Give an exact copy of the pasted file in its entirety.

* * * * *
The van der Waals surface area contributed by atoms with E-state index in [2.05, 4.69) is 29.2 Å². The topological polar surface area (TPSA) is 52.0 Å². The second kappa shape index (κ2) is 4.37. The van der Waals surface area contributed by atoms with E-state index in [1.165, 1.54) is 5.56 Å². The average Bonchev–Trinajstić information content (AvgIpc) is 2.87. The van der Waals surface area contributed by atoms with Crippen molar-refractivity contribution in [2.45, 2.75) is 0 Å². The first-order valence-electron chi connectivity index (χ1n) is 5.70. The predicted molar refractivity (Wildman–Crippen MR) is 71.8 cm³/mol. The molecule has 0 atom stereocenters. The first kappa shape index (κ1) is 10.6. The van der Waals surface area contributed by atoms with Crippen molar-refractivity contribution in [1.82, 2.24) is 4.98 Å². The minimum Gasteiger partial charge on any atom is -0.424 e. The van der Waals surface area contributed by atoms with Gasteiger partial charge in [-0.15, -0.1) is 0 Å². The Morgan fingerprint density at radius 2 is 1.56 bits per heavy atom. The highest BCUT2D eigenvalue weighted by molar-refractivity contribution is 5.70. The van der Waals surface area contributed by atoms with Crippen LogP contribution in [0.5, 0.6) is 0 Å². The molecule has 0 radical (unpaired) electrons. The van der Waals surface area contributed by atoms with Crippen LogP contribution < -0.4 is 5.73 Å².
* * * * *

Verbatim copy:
The van der Waals surface area contributed by atoms with E-state index in [2.05, 4.69) is 29.2 Å². The topological polar surface area (TPSA) is 52.0 Å². The second kappa shape index (κ2) is 4.37. The van der Waals surface area contributed by atoms with E-state index in [1.165, 1.54) is 5.56 Å². The average Bonchev–Trinajstić information content (AvgIpc) is 2.87. The van der Waals surface area contributed by atoms with Crippen molar-refractivity contribution in [2.45, 2.75) is 0 Å². The first-order valence-electron chi connectivity index (χ1n) is 5.70. The predicted molar refractivity (Wildman–Crippen MR) is 71.8 cm³/mol. The molecule has 0 atom stereocenters. The first kappa shape index (κ1) is 10.6. The van der Waals surface area contributed by atoms with Crippen molar-refractivity contribution in [1.82, 2.24) is 4.98 Å². The minimum Gasteiger partial charge on any atom is -0.424 e. The van der Waals surface area contributed by atoms with Gasteiger partial charge in [-0.15, -0.1) is 0 Å². The Morgan fingerprint density at radius 2 is 1.56 bits per heavy atom. The highest BCUT2D eigenvalue weighted by molar-refractivity contribution is 5.70. The van der Waals surface area contributed by atoms with Crippen LogP contribution in [0.5, 0.6) is 0 Å². The molecule has 0 radical (unpaired) electrons. The van der Waals surface area contributed by atoms with Crippen LogP contribution < -0.4 is 5.73 Å².